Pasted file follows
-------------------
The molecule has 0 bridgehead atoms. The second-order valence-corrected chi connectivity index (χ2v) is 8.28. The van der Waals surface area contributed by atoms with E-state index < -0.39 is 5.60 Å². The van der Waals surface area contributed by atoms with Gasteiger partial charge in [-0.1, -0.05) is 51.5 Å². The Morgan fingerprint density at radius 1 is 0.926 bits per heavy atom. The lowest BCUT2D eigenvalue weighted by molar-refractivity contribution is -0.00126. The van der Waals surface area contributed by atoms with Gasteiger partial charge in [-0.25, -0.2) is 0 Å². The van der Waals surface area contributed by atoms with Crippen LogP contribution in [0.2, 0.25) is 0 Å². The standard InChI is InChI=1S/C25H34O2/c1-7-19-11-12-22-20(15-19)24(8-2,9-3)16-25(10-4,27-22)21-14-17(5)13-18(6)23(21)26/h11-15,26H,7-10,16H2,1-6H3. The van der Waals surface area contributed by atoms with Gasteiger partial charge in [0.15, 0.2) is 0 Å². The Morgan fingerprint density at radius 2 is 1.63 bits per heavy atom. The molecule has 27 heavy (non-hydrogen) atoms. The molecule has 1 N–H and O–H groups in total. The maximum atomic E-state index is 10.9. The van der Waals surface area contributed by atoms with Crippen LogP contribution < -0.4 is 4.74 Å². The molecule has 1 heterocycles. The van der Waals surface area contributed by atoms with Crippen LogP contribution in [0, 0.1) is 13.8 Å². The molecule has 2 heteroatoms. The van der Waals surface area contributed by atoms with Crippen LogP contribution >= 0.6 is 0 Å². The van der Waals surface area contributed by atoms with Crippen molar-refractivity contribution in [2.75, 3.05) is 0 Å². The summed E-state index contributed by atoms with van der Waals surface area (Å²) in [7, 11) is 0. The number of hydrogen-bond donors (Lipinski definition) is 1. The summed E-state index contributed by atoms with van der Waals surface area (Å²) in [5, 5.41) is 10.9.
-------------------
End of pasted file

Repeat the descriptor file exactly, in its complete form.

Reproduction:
The molecule has 0 bridgehead atoms. The second-order valence-corrected chi connectivity index (χ2v) is 8.28. The van der Waals surface area contributed by atoms with E-state index < -0.39 is 5.60 Å². The van der Waals surface area contributed by atoms with Gasteiger partial charge in [-0.1, -0.05) is 51.5 Å². The Morgan fingerprint density at radius 1 is 0.926 bits per heavy atom. The lowest BCUT2D eigenvalue weighted by molar-refractivity contribution is -0.00126. The van der Waals surface area contributed by atoms with Gasteiger partial charge in [-0.25, -0.2) is 0 Å². The van der Waals surface area contributed by atoms with Crippen LogP contribution in [0.2, 0.25) is 0 Å². The standard InChI is InChI=1S/C25H34O2/c1-7-19-11-12-22-20(15-19)24(8-2,9-3)16-25(10-4,27-22)21-14-17(5)13-18(6)23(21)26/h11-15,26H,7-10,16H2,1-6H3. The van der Waals surface area contributed by atoms with Gasteiger partial charge in [0.15, 0.2) is 0 Å². The Morgan fingerprint density at radius 2 is 1.63 bits per heavy atom. The molecule has 27 heavy (non-hydrogen) atoms. The molecule has 1 N–H and O–H groups in total. The maximum atomic E-state index is 10.9. The van der Waals surface area contributed by atoms with Crippen LogP contribution < -0.4 is 4.74 Å². The molecule has 1 heterocycles. The van der Waals surface area contributed by atoms with Crippen LogP contribution in [0, 0.1) is 13.8 Å². The molecule has 2 heteroatoms. The van der Waals surface area contributed by atoms with Crippen LogP contribution >= 0.6 is 0 Å². The van der Waals surface area contributed by atoms with Crippen molar-refractivity contribution in [2.75, 3.05) is 0 Å². The summed E-state index contributed by atoms with van der Waals surface area (Å²) in [7, 11) is 0. The number of hydrogen-bond donors (Lipinski definition) is 1. The summed E-state index contributed by atoms with van der Waals surface area (Å²) in [5, 5.41) is 10.9.